Published on 11th March 2019


A daily cup of flavonoid-rich cocoa could help reduce fatigue in people with multiple sclerosis (MS), according to the findings of a small trial published in the Journal of Neurology, Neurosurgery & Psychiatry.1

Ninety per cent of people with MS – which affects more than 100,000 people in the UK – will experience fatigue as a symptom of their condition, which can severely affect quality of life.

In this trial, funded by the MS Society, 40 adults (10 men, 30 women) recently diagnosed with the relapsing remitting form of MS and fatigue consumed a cup of either high-flavonoid cocoa powder mixed with heated rice milk (19 participants) or a low-flavonoid version (21 participants) every day for six weeks.

Flavonoids – found in fruit, vegetables and dark chocolate – are associated with anti-inflammatory and antioxidant properties.

Researchers assessed fatigue and fatigability (i.e. the speed with which mental and physical fatigue set in) before the start, at three weeks, and at the end of the trial. Participants were also asked to rate their fatigue on a scale of one to 10 at certain times of the day and to monitor their activity using a pedometer.

After six weeks there was a small improvement in fatigue in 11 participants given the high-flavonoid cocoa, compared with eight of those drinking the low-flavonoid version. There was also a moderate effect on fatigability, with those who had drunk the high-flavonoid cocoa being able to cover more distance during a six-minute walk test.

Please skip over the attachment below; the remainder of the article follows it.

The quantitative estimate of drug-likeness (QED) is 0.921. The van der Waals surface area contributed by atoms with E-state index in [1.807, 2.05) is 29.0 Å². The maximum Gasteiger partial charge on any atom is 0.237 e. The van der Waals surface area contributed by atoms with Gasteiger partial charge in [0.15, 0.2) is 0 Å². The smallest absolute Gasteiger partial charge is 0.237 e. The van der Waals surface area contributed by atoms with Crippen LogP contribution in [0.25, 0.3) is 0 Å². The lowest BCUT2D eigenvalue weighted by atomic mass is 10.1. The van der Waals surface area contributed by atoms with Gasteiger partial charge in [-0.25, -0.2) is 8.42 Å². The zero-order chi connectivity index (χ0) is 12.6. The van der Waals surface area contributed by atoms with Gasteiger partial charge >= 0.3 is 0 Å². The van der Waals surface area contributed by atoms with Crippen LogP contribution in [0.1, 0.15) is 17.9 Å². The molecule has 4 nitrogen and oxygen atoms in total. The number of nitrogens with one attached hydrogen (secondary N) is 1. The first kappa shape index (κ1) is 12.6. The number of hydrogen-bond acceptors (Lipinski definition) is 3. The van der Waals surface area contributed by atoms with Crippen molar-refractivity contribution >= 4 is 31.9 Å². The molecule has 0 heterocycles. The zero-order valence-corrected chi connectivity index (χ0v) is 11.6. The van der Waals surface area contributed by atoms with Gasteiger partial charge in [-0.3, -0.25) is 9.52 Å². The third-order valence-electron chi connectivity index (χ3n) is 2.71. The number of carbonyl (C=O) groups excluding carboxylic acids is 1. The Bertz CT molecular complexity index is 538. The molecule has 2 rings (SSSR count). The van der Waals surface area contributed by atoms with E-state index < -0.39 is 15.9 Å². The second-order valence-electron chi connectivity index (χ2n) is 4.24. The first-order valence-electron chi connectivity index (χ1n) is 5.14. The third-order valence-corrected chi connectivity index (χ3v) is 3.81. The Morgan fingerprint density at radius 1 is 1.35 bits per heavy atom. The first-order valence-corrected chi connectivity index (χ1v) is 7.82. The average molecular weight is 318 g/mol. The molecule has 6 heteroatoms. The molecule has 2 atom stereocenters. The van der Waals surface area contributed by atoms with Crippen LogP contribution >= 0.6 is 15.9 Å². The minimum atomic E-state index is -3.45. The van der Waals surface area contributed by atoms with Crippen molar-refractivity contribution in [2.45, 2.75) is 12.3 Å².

Participants who had been given the high-flavonoid version showed a 45 per cent improvement in subjectively assessed fatigue and an 80 per cent improvement in walking speed. And although pain was not objectively measured, pain symptoms reportedly improved more in the high-flavonoid group.2

The researchers concluded: “The use of dietary approaches to reduce fatigue and associated factors in pwMS [people with MS] may be an easy, safe and cost effective way to have an impact on quality of life and independence, allowing people to feel more in control of their condition.

“A full evaluation including wider geography, longer follow-up and cost effectiveness is now indicated.” 

Dr Shelly Coe, lead author and a senior lecturer in nutrition at Oxford Brookes University, said: “I’m so excited we found what we did. MS is unpredictable and different for everyone, so we now need to know exactly how effective flavonoid-rich hot chocolate is and whether it can benefit all people with MS before it’s prescribed.

“This work is still in its early stages, but in the future and with more data we very much hope to find a treatment that could help people with MS manage their symptoms, cheaply and safely.”

To find out more about the diet-MS link, read our interview with Dr Terry Wahls, who reversed her MS symptoms with diet and lifestyle, in the next issue of Optimum Nutrition magazine (out in April). Sign up to the FREE digital version of the magazine here. (Also available in printed format).


  • Coe S et al (2019). A randomised double-blind placebo-controlled feasibility trial of flavonoid-rich cocoa for fatigue in people with relapsing and remitting multiple sclerosis. J Neurol, Neurosurgery & Psychiatry. DOI: 10.1136/jnnp-2018-319496


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